Small-city life gets big-screen treatment
Sidney is a town of just over 20,000 in west-central Ohio. About midway between the state capital, Columbus, and Muncie, Ind., it previously had two claims to cultural fame: It was named after Sir Philip Sidney, the English poet, and it’s home to one of the small Midwestern banks that Louis Sullivan designed at the end of his career.
Now Sidney has another: this documentary film about it.
“45365’’ (the town’s ZIP code) is the work of two brothers, Bill and Turner Ross. Sidney natives, they look at the town from the inside out: with affection, yes, and also without illusions. The downtown looks very nice, for example, but at 9 p.m. on a weekend night it is empty.
The Rosses offer a slice of life — or, rather, multiple small slices forming one larger whole — from 2007. They start in the spring, with the Shelby County Fair, and end with the first major snowstorm, in December.
There’s no voiceover or narrative through line, although the passing of freight trains is a recurring visual motif. Also, certain people keep showing up. A radio announcer for a local station, WMVR, “Hits 105.5.’’ A judge running for reelection. The high school football coach (inevitably). An ex-con, his wife, and their son. The most intense scene in what is an otherwise-relaxed unfolding of tableaux and events comes when the mother confronts the son with having stolen something from her purse. The confrontation takes place in a car. They’re in the front seat, with the camera inches away in back. Thankfully, “45365’’ isn’t in 3-D.
If it were, you can safely assume the Rosses would put the additional dimension to good use. They share an impressive directorial eye. There’s a wondrous sequence of tracking shots showing trick-or-treaters making their sugar-seeking rounds, as well as lovely brief glimpses of a field of fireflies, a pep-rally bonfire, and, in long shot, a car spinning around in a snow-covered mall parking lot.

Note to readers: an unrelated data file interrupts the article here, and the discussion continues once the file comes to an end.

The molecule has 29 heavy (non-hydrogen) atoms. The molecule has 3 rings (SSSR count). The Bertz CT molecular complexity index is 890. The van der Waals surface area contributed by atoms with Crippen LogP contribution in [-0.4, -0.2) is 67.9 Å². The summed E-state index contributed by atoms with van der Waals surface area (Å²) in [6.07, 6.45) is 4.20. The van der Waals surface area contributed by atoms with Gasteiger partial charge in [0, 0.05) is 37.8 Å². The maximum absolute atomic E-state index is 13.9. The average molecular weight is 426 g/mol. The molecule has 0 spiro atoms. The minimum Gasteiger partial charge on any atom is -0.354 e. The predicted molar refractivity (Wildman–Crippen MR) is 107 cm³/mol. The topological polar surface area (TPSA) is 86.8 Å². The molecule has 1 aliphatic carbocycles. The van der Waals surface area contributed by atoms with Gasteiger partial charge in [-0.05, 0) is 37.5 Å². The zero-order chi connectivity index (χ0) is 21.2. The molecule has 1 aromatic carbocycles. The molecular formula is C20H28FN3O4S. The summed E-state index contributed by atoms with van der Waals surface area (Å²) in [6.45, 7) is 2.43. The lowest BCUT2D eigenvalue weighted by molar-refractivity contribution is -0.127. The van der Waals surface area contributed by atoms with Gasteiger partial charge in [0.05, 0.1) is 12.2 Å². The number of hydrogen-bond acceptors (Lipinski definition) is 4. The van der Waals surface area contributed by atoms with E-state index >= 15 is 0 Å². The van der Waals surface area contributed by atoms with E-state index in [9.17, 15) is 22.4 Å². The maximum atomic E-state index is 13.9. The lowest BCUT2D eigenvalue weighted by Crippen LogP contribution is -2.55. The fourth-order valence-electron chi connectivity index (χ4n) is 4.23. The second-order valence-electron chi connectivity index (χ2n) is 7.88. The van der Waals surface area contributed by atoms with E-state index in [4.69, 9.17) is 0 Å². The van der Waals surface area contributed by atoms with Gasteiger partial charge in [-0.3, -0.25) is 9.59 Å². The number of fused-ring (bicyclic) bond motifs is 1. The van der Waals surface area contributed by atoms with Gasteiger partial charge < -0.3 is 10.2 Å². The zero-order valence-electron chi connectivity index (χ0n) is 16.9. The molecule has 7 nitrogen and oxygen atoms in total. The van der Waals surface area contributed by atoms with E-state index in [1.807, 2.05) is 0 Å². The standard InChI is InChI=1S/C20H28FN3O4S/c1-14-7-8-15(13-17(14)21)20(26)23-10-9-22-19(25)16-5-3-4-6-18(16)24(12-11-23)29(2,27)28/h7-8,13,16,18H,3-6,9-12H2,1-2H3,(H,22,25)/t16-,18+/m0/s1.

For such a small place (officially a city, Sidney sure feels like a town), it’s strikingly diverse. We visit a factory floor, an African-American church, cornfields, and a farmer with bats in his barn. That’s along with scenes of the barber shop, an Elvis impersonator (he has the girth and sideburns down, and comes close enough vocally), a polling place, police in patrol cars, photo day for the football team, an arrest, a high school dance, the annual Applefest, a father reading to his toddler at bedtime, and a bride getting ready for her wedding. Can a single head really accommodate that many curlers? It can if the Rosses are behind the camera.
Mark Feeney can be reached at firstname.lastname@example.org.